Active Ingredient History

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Selenium (Se) is mineral that is found in soil and occurs naturally in certain foods (such as whole grains, Brazil nuts, sunflower seeds, and seafood). Selenium, which is nutritionally essential for humans, is a constituent of more than two dozen selenoproteins that play critical roles in reproduction, thyroid hormone metabolism, DNA synthesis, and protection from oxidative damage and infection. Selenium is used to treat or prevent selenium deficiency. Selenium deficiency produces biochemical changes that might predispose people who experience additional stresses to develop certain illnesses. For example, selenium deficiency in combination with a second stress (possibly a viral infection) leads to Keshan disease, a cardiomyopathy that occurred in parts of China prior to a government-sponsored selenium supplementation program that began in the 1970s. Before the Chinese government supplementation program, adults in the Keshan disease areas had average selenium intakes of no more than 11 mcg/day; intakes of at least 20 mcg/day protect adults from Keshan disease. Selenium has been used in alternative medicine as an aid to treat Hashimoto's thyroiditis, and to treat high cholesterol. Selenium is an important enzyme in the prevention of cellular damage by free radicals and reactive oxygen species. Selenium is first metabolized to selenophosphate and selenocysteine. Selenium incorporation is genetically encoded through the RNA sequence UGA. This sequence is recognized by RNA ste loop structures called selenocysteine inserting sequences (SECIS). These structures require the binding of SECIS binding proteins (SBP-2) to recognize selenocystiene. The specialized tRNA is first bound to a serine residue which is then enzymatically processed to a selylcysteyl-tRNA by selenocystiene sythase using selenophosphate as a selenium donor. Other unidentified proteins are required as part of the binding of this tRNA to the ribosome. Numerous studies in animal models and more recent studies in humans have demonstrated cancer chemopreventive effects with Se. There is extensive evidence that monomethylated forms of Se are critical metabolites for chemopreventive effects of Se. Induction of apoptosis in transformed cells is an important chemopreventive mechanism. Apoptosis can be triggered by micromolar levels of monomethylated forms of Se independent of DNA damage and in cells having a null p53 phenotype. Cell cycle protein kinase cdk2 and protein kinase C are strongly inhibited by various forms of Se. Inhibitory mechanisms involving modification of cysteine residues in proteins by Se have been proposed that involve formation of Se adducts of the selenotrisulfide (S-Se-S) or selenenylsulfide (S-Se) type or catalysis of disulfide formation. Selenium may facilitate reactions of protein cysteine residues by the transient formation of more reactive S-Se intermediates. A novel chemopreventive mechanism is proposed involving Se catalysis of reversible cysteine/disulfide transformations that occur in a number of redox-regulated proteins, including transcription factors. A time-limited activation mechanism for such proteins, with deactivation facilitated by Se, would allow normalization of critical cellular processes in the early stages of transformation. Randomized controlled trials of selenium supplementation for cancer prevention have yielded conflicting results. In 2003, the FDA allowed a qualified health claim on foods and dietary supplements containing selenium to state that while “some scientific evidence suggests that consumption of selenium may reduce the risk of certain forms of cancer… FDA has determined that this evidence is limited and not conclusive”. Selenium is available in multivitamin/multimineral supplements and as a stand-alone supplement, often in the forms of selenomethionine or of selenium-enriched yeast (grown in a high-selenium medium) or as sodium selenite or sodium selenate.   NCATS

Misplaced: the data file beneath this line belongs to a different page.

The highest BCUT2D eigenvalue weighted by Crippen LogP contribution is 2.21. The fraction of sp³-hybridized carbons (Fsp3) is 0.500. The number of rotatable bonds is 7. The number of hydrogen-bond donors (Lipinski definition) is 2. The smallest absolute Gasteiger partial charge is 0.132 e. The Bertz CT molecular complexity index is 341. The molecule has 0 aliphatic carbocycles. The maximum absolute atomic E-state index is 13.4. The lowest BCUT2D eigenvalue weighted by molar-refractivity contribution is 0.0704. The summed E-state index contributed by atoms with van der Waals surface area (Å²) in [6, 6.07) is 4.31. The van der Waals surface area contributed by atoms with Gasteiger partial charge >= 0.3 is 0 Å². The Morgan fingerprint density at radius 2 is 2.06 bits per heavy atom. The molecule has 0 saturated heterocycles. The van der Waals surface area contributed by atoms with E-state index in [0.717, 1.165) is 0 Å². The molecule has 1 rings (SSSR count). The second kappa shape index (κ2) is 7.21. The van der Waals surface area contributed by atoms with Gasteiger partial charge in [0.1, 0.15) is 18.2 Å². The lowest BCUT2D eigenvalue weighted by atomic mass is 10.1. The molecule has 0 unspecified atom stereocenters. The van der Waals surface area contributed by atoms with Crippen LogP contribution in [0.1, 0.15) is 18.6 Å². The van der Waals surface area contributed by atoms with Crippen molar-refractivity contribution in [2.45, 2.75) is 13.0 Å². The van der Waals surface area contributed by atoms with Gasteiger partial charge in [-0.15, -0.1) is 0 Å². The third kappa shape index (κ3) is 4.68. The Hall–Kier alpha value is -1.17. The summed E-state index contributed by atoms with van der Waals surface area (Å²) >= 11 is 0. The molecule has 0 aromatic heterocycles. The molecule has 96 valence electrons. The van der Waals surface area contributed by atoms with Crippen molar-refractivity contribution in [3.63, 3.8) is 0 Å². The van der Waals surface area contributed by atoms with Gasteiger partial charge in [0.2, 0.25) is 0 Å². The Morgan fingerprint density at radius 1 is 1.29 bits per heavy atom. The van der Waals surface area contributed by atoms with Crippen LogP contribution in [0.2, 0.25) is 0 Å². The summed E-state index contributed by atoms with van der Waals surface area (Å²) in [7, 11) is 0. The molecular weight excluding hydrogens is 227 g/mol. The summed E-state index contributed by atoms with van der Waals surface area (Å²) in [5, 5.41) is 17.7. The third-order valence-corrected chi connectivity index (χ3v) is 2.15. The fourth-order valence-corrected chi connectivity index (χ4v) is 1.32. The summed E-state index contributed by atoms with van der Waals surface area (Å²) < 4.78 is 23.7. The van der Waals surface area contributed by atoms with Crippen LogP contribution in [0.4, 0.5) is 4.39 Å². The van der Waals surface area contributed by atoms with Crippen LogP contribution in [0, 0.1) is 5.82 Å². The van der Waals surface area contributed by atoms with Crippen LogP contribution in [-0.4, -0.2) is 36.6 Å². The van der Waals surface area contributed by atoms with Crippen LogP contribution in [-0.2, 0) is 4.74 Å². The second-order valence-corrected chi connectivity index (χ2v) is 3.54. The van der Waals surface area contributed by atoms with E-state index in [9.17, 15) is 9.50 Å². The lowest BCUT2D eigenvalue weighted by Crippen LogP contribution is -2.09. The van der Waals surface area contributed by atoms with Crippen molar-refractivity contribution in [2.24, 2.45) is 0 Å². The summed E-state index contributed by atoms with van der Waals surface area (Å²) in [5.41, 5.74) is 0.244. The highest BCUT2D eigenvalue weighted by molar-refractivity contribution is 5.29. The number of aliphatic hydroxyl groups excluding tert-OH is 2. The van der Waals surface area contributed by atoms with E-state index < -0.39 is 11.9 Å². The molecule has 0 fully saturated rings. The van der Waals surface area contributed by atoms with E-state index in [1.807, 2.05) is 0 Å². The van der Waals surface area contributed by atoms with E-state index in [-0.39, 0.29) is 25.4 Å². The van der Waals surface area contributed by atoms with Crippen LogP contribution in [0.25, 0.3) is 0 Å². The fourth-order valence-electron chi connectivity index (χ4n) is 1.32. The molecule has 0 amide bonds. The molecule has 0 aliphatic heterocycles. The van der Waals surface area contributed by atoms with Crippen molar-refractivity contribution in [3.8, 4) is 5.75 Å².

• SMILES: [Se]
  • Mol. Mass: 78.96
  • ALogP: Missing data
  • ChEMBL Molecules: Missing data
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